The younger generations will channel their frustration by calling out ineffective governments and polluting companies. They will get behind the green revolution and persuade their parents and grand parents to join them. They are less likely to vote for the status quo. But politics will be more divided than ever. Only great leaders and highly effective campaigns will be able to unite the forces. The person in charge of the country may prove more important than ever. Voters in western democracies will remain engaged.
7. It’s Joe Biden's America
Joe Biden becomes the 46th US President on the 20th of January. Given his experience we can expect him to get up and running quickly. He takes over a divided country that, perhaps for the very first time, has questioned it's version of democracy. He has already named a large number of his leadership teams and his cabinet. Now he will need to get them approved - an early test of his ability to manage a less divisive form of politics.
Biden will need to rebuild confidence in American democracy while he rebuilds a shattered country. Coronavirus has taken a huge toll. In 2021 we can expect him to get hold of the pandemic with face mask mandates, closer cooperation with the scientists and a hands on focus on the vaccine rollout. Getting vaccines into people's arms will be a military style operation. As important as waging a war.
Biden will try to get a broad stimulus package approved and will label it a green new deal. He will be dependent on senate numbers following the runoff race in Georgia. Expect Biden to go hard on supporting working class people, tackling unemployment and poverty while driving environmental solutions and systemic racism. He will instantly gain traction abroad as America’s democratic allies rally around him.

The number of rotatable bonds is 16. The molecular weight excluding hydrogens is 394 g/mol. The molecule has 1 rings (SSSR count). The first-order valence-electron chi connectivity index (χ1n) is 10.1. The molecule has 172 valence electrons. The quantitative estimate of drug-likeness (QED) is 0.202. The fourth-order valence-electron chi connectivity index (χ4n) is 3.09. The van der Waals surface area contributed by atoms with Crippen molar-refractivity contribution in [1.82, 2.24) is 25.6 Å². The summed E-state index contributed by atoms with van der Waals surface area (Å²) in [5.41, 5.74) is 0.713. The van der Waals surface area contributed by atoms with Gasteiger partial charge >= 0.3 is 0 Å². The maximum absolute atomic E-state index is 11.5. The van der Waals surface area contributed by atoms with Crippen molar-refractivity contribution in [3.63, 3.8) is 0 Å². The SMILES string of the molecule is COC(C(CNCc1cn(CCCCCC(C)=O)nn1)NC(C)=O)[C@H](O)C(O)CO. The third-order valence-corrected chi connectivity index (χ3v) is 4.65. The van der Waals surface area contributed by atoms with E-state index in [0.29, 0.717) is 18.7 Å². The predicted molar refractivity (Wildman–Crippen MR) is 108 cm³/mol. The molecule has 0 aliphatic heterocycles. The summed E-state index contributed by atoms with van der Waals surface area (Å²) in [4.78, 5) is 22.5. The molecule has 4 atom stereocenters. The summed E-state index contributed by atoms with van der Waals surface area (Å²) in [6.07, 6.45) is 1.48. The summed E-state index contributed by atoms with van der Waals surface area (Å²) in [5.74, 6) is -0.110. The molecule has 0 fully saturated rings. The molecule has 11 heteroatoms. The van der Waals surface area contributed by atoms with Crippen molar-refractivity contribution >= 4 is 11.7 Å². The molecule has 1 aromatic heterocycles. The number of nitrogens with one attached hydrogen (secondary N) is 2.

Biden will be clear about where Obama and he fell short and so we can expect him to work hard to deliver enough real change and improvement for everyday Americans - to ensure he does not create the conditions for another Trump (or Trump himself) to return. His biggest juggle will be slaying the memory of Donald Trump while attempting to unite the country.
As always, where America goes, the rest of the world follows. We know that America is about to head off in a very different direction. Let's hope it proves a more productive and inclusive journey. At least Biden's off to a quick start.
8. AI and big data are the new disruptors
The next major set of technologies to reach maturity and crash into our lives will be artificial intelligence and big data. Both are byproducts of the digital revolution. Both will change our world.
Big data is already out there - in 2021 it will become more powerful and more pervasive. Government agencies use it to track storms and diseases. They will increasingly use it to track our behaviors and poll our opinions in real time and at scale. With billion of users, devices and sensors recording endless amounts of information from around the world and served in real time, the promise of big data has become reality. Big business will use it to create new products and marketing campaigns while better predicting consumer behaviour. Startups will use it to develop new data-driven products and services.
Big data, like artificial intelligence is controversial. Used for the good both of them can help us fight wars, extreme storms, pandemics and disease. They can help us find cures faster, predicting new permutations and spread. Artificial intelligence powers artificial limbs and helps people see and hear better. But these new breakthrough technologies can also create a highly advanced surveillance society and increasingly replace human activity and work with machines.
Both technologies are so powerful that we will need to legislate for stricter privacy laws while enacting policies and economic approaches to ensure that increased automation does not leave too many humans behind. Advanced research in robotics and big data will provide economic advantages to advanced nations and provide them with new military powers.